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To What Extent is Much Ado About Nothing seen as a Satire?

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Introduction

Alex Ezrati 12*6 To What Extent is Much Ado About Nothing seen as a Satire? This essay will analyse the way in which Shakespeare makes this comedy bitterly satirical, and a comment on not only the pretentious style and swank of Spaniards, namely Don Pedro and his gang, but human stupidity as a whole. Much Ado About Nothing portrays the issues of sex, war, marriage and chivalric courtly love in an ironic and satirical way. On a topical level, the play satirises Spanish, Sicilian and Italian aristocrats in the 16th Century, and their comical dress sense, style of speech and general outlook and their anachronistic concepts. The appearance of Don Pedro's group of friends from the outset would be funny, as not only do they affect this aristocratic culture and lifestyle, but also they are complete travesties of it. At the very start of the play, we see Beatrice's satirical nature as she addresses the messenger, bringing news of the wars won, and the bravery of certain soldiers. The mood in this opening dialogue would be deadly serious if it wasn't for Beatrice making a mockery of the brave and valorous 'Signor Mountanto'. "How many hath he killed? For I promise to eat all of his killing." She claims here that Benedick doesn't actually have the stomach to kill anybody, and retorts to every sincere statement with a wry satirical comment about Benedick's courage. ...read more.

Middle

"If thou dost love fair Hero, cherish it, and I will break with her, and with the father, and thou shalt have her" Don Pedro says this in reply to Claudio. I think that it is the first we see of Don Pedro's disturbing, rather egotistical and panderous nature. He addresses Claudio in verse form, seeming loyal and noble, but the fact that he is insistent on wooing Hero himself in Claudio's name is rather unusual, and makes us wonder what his intentions are deep down. He seems more and more self-obsessed and unstable as we progress in the play, especially in Act 2 Scene 1 where he displays the same strange traits in trying to get Benedick together with Beatrice. "I will, in the interim, undertake one of Hercules' labours, which is, to bring Signior Benedick and the Lady Beatrice into a mountain of affection th'one with th'other." In this dialogue, Don Pedro says the word 'I' more than anything else. His suggestion is very strange and it seems like he is a control freak, and also very lonely. However, instead of questioning his reasons, Leonato and Claudio, blinded by swank just as much, agree to it wholeheartedly. Just as Claudio believes himself to be a courageous and loving young nobleman, Leonato affects to a father figure role, and believes that he is the wisest of them all, whereas in truth, he is no less jaded than any of the other characters, and is easily made a fool of. ...read more.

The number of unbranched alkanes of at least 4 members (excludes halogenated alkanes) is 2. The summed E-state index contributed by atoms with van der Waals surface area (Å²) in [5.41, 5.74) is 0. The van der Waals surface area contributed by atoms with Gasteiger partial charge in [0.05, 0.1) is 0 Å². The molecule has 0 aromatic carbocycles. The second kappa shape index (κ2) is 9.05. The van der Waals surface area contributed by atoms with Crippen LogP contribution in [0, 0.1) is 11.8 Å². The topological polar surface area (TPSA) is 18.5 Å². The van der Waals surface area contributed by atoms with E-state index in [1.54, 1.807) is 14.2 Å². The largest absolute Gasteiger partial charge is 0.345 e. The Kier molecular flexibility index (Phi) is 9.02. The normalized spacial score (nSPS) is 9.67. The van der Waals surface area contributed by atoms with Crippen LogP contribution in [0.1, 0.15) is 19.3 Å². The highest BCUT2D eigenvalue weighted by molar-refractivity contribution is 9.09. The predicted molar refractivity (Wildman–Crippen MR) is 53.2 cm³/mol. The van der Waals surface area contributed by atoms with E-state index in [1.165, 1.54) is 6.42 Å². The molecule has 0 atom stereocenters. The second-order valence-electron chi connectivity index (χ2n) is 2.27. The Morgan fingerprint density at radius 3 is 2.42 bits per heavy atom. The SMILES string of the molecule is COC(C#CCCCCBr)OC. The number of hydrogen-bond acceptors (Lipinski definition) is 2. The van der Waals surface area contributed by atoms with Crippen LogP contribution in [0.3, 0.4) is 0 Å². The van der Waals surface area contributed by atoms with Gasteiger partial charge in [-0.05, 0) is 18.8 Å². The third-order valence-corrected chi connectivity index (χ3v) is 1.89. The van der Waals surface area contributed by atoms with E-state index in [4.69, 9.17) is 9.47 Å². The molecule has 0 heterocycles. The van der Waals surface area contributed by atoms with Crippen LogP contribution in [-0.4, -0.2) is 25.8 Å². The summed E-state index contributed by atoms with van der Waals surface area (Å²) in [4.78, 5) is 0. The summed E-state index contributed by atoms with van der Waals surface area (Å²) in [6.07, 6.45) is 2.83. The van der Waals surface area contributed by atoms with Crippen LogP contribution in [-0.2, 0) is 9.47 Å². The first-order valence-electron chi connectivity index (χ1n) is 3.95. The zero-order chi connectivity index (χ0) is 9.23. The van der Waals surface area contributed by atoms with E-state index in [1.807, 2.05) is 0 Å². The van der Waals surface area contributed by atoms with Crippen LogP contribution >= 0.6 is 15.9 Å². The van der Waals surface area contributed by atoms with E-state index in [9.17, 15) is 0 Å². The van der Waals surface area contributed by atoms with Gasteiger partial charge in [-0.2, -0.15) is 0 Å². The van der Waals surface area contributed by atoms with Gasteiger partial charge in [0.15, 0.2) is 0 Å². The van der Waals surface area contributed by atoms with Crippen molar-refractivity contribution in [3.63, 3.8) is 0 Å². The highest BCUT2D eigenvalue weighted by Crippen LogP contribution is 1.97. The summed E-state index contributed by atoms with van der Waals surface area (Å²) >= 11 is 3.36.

Conclusion

reader that in reality he puts on his role of stage villain, and is just a lonely man, upset by seeing other couples get together. "If I had my mouth I would bite; if I had my liberty I would do my liking: in the meantime. Let me be that I am, and seek not to alter me." For someone who claims to be a man of little words, John does a good job of pouring out his heart in this outburst. There are many similarities to Don Pedro's style here. He does not speak in blank verse, but again the number of 'I's and the yearning for power show his egotistical and unstable nature, and also his liking for longwinded pretentious speeches. After studying these different characters it becomes apparent that they all have vital similarities - At some point they are all totally ignorant of the truth, all because of the deception of 'honour' and the trickery and plots, whether benign or malicious, of other people. Shakespeare was very fond of satire. Even famous tragedies such as MacBeth and Romeo & Juliet have strong satirical elements to them, and this play is no exception. In fact, it is probably one of his greatest satires, along with maybe Troilus & Cressida. It is impossible to understand Much Ado About Nothing without knowing the mind of the playwright, and his intentions. Nothing is as it seems and 'much ado' is made of nothing whatsoever. ...read more.

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